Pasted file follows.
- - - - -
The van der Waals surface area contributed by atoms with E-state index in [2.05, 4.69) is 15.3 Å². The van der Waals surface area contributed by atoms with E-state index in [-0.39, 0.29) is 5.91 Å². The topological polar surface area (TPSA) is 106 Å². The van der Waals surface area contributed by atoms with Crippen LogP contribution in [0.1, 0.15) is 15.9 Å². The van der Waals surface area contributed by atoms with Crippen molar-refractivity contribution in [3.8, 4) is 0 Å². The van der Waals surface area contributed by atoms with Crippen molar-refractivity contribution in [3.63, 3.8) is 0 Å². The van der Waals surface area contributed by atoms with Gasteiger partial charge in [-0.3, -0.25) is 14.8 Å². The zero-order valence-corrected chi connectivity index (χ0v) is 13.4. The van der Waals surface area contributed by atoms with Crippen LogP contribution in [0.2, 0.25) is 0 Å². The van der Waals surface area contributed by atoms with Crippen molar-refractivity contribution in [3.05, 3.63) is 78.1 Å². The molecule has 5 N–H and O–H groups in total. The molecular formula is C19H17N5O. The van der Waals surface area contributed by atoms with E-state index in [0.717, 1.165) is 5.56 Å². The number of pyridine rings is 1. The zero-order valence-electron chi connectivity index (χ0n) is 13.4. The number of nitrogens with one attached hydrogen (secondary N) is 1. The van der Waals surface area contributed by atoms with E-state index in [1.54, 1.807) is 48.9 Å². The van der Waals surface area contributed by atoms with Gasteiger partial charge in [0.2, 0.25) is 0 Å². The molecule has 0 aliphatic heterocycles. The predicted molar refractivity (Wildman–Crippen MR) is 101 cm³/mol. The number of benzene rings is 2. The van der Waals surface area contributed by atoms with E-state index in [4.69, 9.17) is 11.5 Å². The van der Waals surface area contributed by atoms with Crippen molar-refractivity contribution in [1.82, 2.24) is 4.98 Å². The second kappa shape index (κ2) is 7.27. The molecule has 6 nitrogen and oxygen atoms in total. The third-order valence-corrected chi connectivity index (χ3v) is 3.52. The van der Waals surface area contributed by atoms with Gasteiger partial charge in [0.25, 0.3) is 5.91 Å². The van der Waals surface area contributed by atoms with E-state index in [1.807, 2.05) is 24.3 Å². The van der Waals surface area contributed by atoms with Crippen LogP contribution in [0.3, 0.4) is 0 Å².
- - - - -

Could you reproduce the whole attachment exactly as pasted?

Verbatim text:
The van der Waals surface area contributed by atoms with E-state index in [2.05, 4.69) is 15.3 Å². The van der Waals surface area contributed by atoms with E-state index in [-0.39, 0.29) is 5.91 Å². The topological polar surface area (TPSA) is 106 Å². The van der Waals surface area contributed by atoms with Crippen LogP contribution in [0.1, 0.15) is 15.9 Å². The van der Waals surface area contributed by atoms with Crippen molar-refractivity contribution in [3.8, 4) is 0 Å². The van der Waals surface area contributed by atoms with Crippen molar-refractivity contribution in [3.63, 3.8) is 0 Å². The van der Waals surface area contributed by atoms with Gasteiger partial charge in [-0.3, -0.25) is 14.8 Å². The zero-order valence-corrected chi connectivity index (χ0v) is 13.4. The van der Waals surface area contributed by atoms with Crippen LogP contribution in [0.2, 0.25) is 0 Å². The van der Waals surface area contributed by atoms with Crippen molar-refractivity contribution in [3.05, 3.63) is 78.1 Å². The molecule has 5 N–H and O–H groups in total. The molecular formula is C19H17N5O. The van der Waals surface area contributed by atoms with E-state index in [0.717, 1.165) is 5.56 Å². The number of pyridine rings is 1. The zero-order valence-electron chi connectivity index (χ0n) is 13.4. The number of nitrogens with one attached hydrogen (secondary N) is 1. The van der Waals surface area contributed by atoms with E-state index in [1.54, 1.807) is 48.9 Å². The van der Waals surface area contributed by atoms with Gasteiger partial charge in [0.2, 0.25) is 0 Å². The molecule has 0 aliphatic heterocycles. The predicted molar refractivity (Wildman–Crippen MR) is 101 cm³/mol. The number of benzene rings is 2. The van der Waals surface area contributed by atoms with E-state index in [4.69, 9.17) is 11.5 Å². The van der Waals surface area contributed by atoms with Crippen molar-refractivity contribution in [1.82, 2.24) is 4.98 Å². The second kappa shape index (κ2) is 7.27. The molecule has 6 nitrogen and oxygen atoms in total. The third-order valence-corrected chi connectivity index (χ3v) is 3.52. The van der Waals surface area contributed by atoms with Gasteiger partial charge in [0.25, 0.3) is 5.91 Å². The van der Waals surface area contributed by atoms with E-state index in [1.807, 2.05) is 24.3 Å². The van der Waals surface area contributed by atoms with Crippen LogP contribution in [0.3, 0.4) is 0 Å².